(JNi.media) JK Rowling is no friend of the Jewish settlement movement, nor does she apparently endorse the notions of Jewish resurrection in a promised land, or of Israel’s being the only democracy in a region rife with violence and death. Like many in the UK, she believes, as she recently wrote: “The Palestinian community has suffered untold injustice and brutality. I want to see the Israeli government held to account for that injustice and brutality.”
But Harry Potter’s creator’s notes on the issue, in an October 27 essay titled, “Why Dumbledore went to the hilltop,” include a minor parting with the left’s anti-Israel mantra. Just three paragraphs from the ending, Rowling writes: “Boycotting Israel on every possible front has its allure. It satisfies the human urge to do something, anything, in the face of horrific human suffering… What sits uncomfortably with me is that severing contact with Israel’s cultural and academic community means refusing to engage with some of the Israelis who are most pro-Palestinian, and most critical of Israel’s government.”
In other words, don’t dump babies Amos Oz and David Grossman together with the Bibi Netanyahu and Naftali Bennett bath water.
Rowling entered the Twitter fray after some of her fans—all fine, pro-Palestinian Brits—started to use her Harry Potter characters to argue in favor of a wall-to-wall cultural boycott of Israel—the nation that gave them the computer processors facilitating their indulgence.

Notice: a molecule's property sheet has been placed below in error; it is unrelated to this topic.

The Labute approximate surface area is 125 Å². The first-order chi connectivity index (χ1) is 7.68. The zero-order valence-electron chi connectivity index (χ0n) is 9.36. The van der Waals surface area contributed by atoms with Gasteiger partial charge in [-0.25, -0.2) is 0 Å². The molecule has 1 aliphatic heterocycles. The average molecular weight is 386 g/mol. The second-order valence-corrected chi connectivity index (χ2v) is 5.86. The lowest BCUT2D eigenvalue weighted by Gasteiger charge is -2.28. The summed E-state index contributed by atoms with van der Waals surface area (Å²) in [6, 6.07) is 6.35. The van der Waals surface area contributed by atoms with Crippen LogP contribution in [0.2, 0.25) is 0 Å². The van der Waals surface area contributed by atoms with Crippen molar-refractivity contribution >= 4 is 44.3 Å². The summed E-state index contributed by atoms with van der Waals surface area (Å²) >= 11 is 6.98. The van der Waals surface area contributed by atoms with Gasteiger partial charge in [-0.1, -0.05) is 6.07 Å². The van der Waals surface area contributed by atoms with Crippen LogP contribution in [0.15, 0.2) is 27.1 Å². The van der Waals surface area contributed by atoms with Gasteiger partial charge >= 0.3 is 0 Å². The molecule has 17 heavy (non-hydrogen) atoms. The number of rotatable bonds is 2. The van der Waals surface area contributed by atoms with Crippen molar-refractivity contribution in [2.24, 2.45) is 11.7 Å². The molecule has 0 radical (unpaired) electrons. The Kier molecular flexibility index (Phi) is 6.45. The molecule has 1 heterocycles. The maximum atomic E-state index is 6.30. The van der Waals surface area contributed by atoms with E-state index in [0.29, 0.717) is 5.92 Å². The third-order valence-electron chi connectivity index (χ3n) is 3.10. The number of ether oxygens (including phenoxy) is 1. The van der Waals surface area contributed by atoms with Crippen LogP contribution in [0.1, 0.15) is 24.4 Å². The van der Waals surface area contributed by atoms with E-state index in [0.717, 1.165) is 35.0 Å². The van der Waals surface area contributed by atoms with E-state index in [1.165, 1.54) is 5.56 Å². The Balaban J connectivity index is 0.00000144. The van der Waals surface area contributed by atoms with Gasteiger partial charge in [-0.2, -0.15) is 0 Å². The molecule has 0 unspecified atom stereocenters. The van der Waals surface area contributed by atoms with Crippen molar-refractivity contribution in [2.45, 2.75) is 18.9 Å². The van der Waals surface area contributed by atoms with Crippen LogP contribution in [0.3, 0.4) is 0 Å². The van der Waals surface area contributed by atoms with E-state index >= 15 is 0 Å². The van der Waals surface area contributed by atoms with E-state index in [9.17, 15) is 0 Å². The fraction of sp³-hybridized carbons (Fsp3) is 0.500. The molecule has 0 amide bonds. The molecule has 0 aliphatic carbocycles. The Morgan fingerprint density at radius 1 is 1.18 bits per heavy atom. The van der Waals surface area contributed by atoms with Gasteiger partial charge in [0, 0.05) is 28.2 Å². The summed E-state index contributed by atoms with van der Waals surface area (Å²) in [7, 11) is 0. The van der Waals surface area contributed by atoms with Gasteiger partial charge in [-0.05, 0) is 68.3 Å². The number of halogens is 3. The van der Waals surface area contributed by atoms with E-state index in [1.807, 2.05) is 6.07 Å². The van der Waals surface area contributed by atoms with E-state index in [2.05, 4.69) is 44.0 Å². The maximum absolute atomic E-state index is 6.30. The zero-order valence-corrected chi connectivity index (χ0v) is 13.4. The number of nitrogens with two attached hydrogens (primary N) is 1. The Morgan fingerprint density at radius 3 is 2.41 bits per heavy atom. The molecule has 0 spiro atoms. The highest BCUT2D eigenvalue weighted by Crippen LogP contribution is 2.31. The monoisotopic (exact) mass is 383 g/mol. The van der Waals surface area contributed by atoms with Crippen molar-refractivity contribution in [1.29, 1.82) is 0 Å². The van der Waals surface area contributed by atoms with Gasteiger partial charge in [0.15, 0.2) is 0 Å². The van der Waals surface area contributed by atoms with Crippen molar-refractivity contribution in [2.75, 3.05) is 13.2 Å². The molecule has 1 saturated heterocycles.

“This isn’t a complaint,” she noted in her article, “those characters belong to the readers as well as to me, and each has their own life in the heads of those who have read them.”
Here is an example: “Many of the messages I’ve received in the last few days have included variations on the theme ‘talking wouldn’t stop the Wizarding War’ and as far as that goes, it’s true,” Rowling wrote, confirming: “Talking alone would not have stopped the Wizarding War, and talking alone didn’t.”
So the message is clear: Action is required to get the Zionists to stop being so… Zionistic?
Because, let’s face it, she continued: “Voldemort believed that non-wizards were subhuman, so it’s valid to draw comparisons between Voldemort and any real human being who regards other races, religions or sexualities as inferior.”
Of course, what Rowling did not mention, possibly because she feeds on a steady diet of UK media, is the fact that while in the Israeli democracy a person may serve jail time for racist speech, the leaders of both Hamas and the PLO, and every Muslim preacher collecting his paychecks from any of the Gulf states, indefatigably keep comparing Jews to animals—monkeys are their favorites—encouraging people and the natural forces to murder them.
Also, she failed to mention that the only place where Arabs with “other sexualities” are not beheaded or dumped from rooftops tied to a chair is Israel.
So, Voldemort is in the eye of the beholder?
But Rowling reveals her darkest loathing for the Jewish State, or at least the majority of its citizens, when she writes: “In the final book, Deathly Hallows, when many hidden things come to the surface, there is a scene on a windy hilltop. Dumbledore has been summoned by a Death Eater, Severus Snape. At that point, Snape is a subscriber to the inhuman philosophy of Voldemort. He is probably a killer, certainly a betrayer of two of the people Dumbledore loved most, and the man who had sent Voldemort after an innocent child in the knowledge that Voldemort would kill him.”
Don’t kid yourselves, she means Israel’s right wing in the context of her article, just follow through, as Rowling notes: “…nobody has ever asked me: why did Dumbledore go when Snape asked him to go, and why didn’t he kill him on sight when he got there?”